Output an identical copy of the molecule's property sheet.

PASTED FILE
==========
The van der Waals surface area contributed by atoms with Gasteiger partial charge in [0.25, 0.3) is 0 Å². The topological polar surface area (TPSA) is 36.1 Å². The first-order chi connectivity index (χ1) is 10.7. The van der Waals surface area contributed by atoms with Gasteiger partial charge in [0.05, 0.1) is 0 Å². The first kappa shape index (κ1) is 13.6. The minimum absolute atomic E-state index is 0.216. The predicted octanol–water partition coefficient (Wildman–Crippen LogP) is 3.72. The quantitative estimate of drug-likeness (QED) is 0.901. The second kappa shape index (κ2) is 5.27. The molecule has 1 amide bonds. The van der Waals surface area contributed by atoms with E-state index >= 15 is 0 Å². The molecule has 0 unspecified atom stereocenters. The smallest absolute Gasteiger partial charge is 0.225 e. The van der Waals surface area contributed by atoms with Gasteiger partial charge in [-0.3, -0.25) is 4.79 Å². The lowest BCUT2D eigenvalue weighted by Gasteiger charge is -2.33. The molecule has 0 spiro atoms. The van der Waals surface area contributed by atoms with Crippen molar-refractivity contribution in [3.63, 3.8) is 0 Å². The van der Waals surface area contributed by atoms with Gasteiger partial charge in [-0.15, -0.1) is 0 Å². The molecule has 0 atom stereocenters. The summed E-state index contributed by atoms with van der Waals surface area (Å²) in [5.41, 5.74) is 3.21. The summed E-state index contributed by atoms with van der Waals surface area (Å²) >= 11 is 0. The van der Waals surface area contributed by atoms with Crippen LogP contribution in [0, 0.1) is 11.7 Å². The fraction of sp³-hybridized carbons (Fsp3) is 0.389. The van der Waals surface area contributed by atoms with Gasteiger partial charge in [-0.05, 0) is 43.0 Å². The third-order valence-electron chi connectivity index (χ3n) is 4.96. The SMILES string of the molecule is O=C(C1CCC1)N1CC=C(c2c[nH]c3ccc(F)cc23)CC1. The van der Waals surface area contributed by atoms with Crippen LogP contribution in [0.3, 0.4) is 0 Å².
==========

The van der Waals surface area contributed by atoms with Gasteiger partial charge in [0.25, 0.3) is 0 Å². The topological polar surface area (TPSA) is 36.1 Å². The first-order chi connectivity index (χ1) is 10.7. The van der Waals surface area contributed by atoms with Gasteiger partial charge in [0.05, 0.1) is 0 Å². The first kappa shape index (κ1) is 13.6. The minimum absolute atomic E-state index is 0.216. The predicted octanol–water partition coefficient (Wildman–Crippen LogP) is 3.72. The quantitative estimate of drug-likeness (QED) is 0.901. The second kappa shape index (κ2) is 5.27. The molecule has 1 amide bonds. The van der Waals surface area contributed by atoms with E-state index >= 15 is 0 Å². The molecule has 0 unspecified atom stereocenters. The smallest absolute Gasteiger partial charge is 0.225 e. The van der Waals surface area contributed by atoms with Gasteiger partial charge in [-0.3, -0.25) is 4.79 Å². The lowest BCUT2D eigenvalue weighted by Gasteiger charge is -2.33. The molecule has 0 spiro atoms. The van der Waals surface area contributed by atoms with Crippen molar-refractivity contribution in [3.63, 3.8) is 0 Å². The van der Waals surface area contributed by atoms with Gasteiger partial charge in [-0.15, -0.1) is 0 Å². The molecule has 0 atom stereocenters. The summed E-state index contributed by atoms with van der Waals surface area (Å²) in [5.41, 5.74) is 3.21. The summed E-state index contributed by atoms with van der Waals surface area (Å²) >= 11 is 0. The van der Waals surface area contributed by atoms with Crippen LogP contribution in [0, 0.1) is 11.7 Å². The fraction of sp³-hybridized carbons (Fsp3) is 0.389. The van der Waals surface area contributed by atoms with Gasteiger partial charge in [-0.05, 0) is 43.0 Å². The third-order valence-electron chi connectivity index (χ3n) is 4.96. The SMILES string of the molecule is O=C(C1CCC1)N1CC=C(c2c[nH]c3ccc(F)cc23)CC1. The van der Waals surface area contributed by atoms with Crippen LogP contribution in [0.3, 0.4) is 0 Å².